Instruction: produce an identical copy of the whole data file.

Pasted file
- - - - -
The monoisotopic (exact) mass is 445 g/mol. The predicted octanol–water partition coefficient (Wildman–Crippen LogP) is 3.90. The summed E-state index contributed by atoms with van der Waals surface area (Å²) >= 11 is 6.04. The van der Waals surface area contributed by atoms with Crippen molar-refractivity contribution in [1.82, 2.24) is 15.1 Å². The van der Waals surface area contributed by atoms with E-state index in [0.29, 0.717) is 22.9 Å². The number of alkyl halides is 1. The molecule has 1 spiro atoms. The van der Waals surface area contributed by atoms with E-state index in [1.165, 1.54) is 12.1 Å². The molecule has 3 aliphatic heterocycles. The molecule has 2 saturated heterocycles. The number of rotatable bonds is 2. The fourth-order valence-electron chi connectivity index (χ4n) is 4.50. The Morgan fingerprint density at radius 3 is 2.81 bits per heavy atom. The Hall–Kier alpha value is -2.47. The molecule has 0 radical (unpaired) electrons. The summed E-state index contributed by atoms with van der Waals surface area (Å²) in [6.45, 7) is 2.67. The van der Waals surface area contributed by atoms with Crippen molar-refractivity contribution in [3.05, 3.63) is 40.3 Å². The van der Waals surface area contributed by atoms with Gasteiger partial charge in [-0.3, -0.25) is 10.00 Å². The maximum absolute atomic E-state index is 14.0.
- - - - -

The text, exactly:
The monoisotopic (exact) mass is 445 g/mol. The predicted octanol–water partition coefficient (Wildman–Crippen LogP) is 3.90. The summed E-state index contributed by atoms with van der Waals surface area (Å²) >= 11 is 6.04. The van der Waals surface area contributed by atoms with Crippen molar-refractivity contribution in [1.82, 2.24) is 15.1 Å². The van der Waals surface area contributed by atoms with E-state index in [0.29, 0.717) is 22.9 Å². The number of alkyl halides is 1. The molecule has 1 spiro atoms. The van der Waals surface area contributed by atoms with E-state index in [1.165, 1.54) is 12.1 Å². The molecule has 3 aliphatic heterocycles. The molecule has 2 saturated heterocycles. The number of rotatable bonds is 2. The fourth-order valence-electron chi connectivity index (χ4n) is 4.50. The Morgan fingerprint density at radius 3 is 2.81 bits per heavy atom. The Hall–Kier alpha value is -2.47. The molecule has 0 radical (unpaired) electrons. The summed E-state index contributed by atoms with van der Waals surface area (Å²) in [6.45, 7) is 2.67. The van der Waals surface area contributed by atoms with Crippen molar-refractivity contribution in [3.05, 3.63) is 40.3 Å². The van der Waals surface area contributed by atoms with Gasteiger partial charge in [-0.3, -0.25) is 10.00 Å². The maximum absolute atomic E-state index is 14.0.